Chicago Civil Rights Attorney

The First Consultation is Free: Call (888) 412-3741

Title 42 U.S.C. Section 1983 allows citizens to hold the government and its employees accountable for constitutional misconduct. In fact, Section 1983 lawsuits are often the only way citizens can recover from abusive state, county, and city officials.

Common Section 1983 actions include:

  • Excessive Force: claims against law enforcement officers who engage in police brutality or unreasonably use deadly force
  • False Arrest: claims against law enforcement officers who abuse their arrest and detention powers
  • Unlawful Search & Seizure: claims against law enforcement officers who unlawfully search you, your vehicle, or your home
  • Failure to Intervene: claims against law enforcement officers who failed to prevent or purposely ignored other officers' misconduct
  • Freedom of Speech: claims against public employers that punish or wrongfully terminate their employees when they speak out on a matter of public concern

You may be entitled to financial compensation if your constitutional rights were violated.

Depending on the type of misconduct and the degree of abuse, financial compensation may include:

  • General damages: compensation for pain and suffering, psychological trauma, and a decrease in the quality of your life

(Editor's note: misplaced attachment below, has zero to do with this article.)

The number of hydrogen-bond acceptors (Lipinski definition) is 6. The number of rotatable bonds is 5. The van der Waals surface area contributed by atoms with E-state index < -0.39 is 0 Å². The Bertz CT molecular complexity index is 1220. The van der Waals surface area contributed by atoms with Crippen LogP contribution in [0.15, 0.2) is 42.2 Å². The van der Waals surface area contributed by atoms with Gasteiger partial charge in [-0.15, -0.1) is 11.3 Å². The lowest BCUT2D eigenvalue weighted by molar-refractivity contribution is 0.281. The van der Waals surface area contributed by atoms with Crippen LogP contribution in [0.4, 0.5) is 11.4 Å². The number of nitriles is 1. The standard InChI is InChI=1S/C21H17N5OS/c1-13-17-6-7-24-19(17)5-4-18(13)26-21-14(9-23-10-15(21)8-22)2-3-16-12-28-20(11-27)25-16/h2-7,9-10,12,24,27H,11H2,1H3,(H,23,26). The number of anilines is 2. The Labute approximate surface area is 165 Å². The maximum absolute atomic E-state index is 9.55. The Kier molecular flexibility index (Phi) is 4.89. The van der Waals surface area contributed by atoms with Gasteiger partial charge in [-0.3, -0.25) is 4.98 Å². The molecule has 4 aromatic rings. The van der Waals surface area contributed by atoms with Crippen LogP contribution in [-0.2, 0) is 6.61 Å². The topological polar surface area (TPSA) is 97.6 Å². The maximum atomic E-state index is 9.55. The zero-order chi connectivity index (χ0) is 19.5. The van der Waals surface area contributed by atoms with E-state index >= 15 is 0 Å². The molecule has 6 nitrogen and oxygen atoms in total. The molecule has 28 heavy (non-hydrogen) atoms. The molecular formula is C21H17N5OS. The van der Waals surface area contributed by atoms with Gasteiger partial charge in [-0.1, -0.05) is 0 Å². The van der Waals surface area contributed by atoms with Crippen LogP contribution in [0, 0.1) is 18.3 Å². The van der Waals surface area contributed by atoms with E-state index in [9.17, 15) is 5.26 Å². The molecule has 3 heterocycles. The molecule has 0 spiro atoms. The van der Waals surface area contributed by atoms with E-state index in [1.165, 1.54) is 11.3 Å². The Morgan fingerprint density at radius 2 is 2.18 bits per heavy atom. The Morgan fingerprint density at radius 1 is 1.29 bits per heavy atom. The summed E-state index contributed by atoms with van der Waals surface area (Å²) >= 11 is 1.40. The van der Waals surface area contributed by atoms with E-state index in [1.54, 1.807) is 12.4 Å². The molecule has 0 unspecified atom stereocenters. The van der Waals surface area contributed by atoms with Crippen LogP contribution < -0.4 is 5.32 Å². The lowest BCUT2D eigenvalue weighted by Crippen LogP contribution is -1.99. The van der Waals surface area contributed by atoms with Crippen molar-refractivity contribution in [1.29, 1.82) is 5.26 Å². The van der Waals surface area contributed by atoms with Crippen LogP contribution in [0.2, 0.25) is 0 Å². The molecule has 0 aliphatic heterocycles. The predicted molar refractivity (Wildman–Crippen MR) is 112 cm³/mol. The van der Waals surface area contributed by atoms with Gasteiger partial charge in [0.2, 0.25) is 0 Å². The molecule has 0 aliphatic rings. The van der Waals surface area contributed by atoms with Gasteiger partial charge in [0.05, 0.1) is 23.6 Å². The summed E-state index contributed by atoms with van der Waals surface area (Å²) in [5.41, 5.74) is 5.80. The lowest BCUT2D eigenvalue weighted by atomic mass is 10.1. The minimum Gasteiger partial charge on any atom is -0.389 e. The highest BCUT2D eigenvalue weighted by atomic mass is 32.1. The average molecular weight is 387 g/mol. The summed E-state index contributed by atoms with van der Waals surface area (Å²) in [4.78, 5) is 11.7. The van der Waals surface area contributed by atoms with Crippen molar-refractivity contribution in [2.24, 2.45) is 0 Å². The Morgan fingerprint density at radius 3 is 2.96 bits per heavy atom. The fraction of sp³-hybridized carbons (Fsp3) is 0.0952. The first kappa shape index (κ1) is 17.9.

• Special damages: compensation for past and future lost wages, medical bills, and other out-of-pocket expenses
  • Punitive damages: financial punishment that is intended to discourage the future misconduct of officials who act with malice or reckless indifference to constitutional rights

Contact Thomas C. Hallock if you need a skilled and committed civil rights attorney in Chicago.
Call the defense lawyer at (888) 412-3741.



What You Should Do

  • Be respectful.
  • Calmly record the interaction.
  • Ask if you are free to leave. If you do not ask, the officer may think—and the judge may agree—that the interaction was consensual.
  • If you are free to leave, go! If you are not free to leave, do not answer any questions before speaking with your attorney.

What You Should Not Do

  • Do not physically resist arrest.
  • Do not become aggressive or confrontational.
  • Do not consent to a search. The Constitution does not apply if you consent.
  • Do not answer questions without first speaking with your attorney. Police are allowed to hold you for 48 hours and they may lie to you the entire time.

Hallock Law is ready to help you 24/7!

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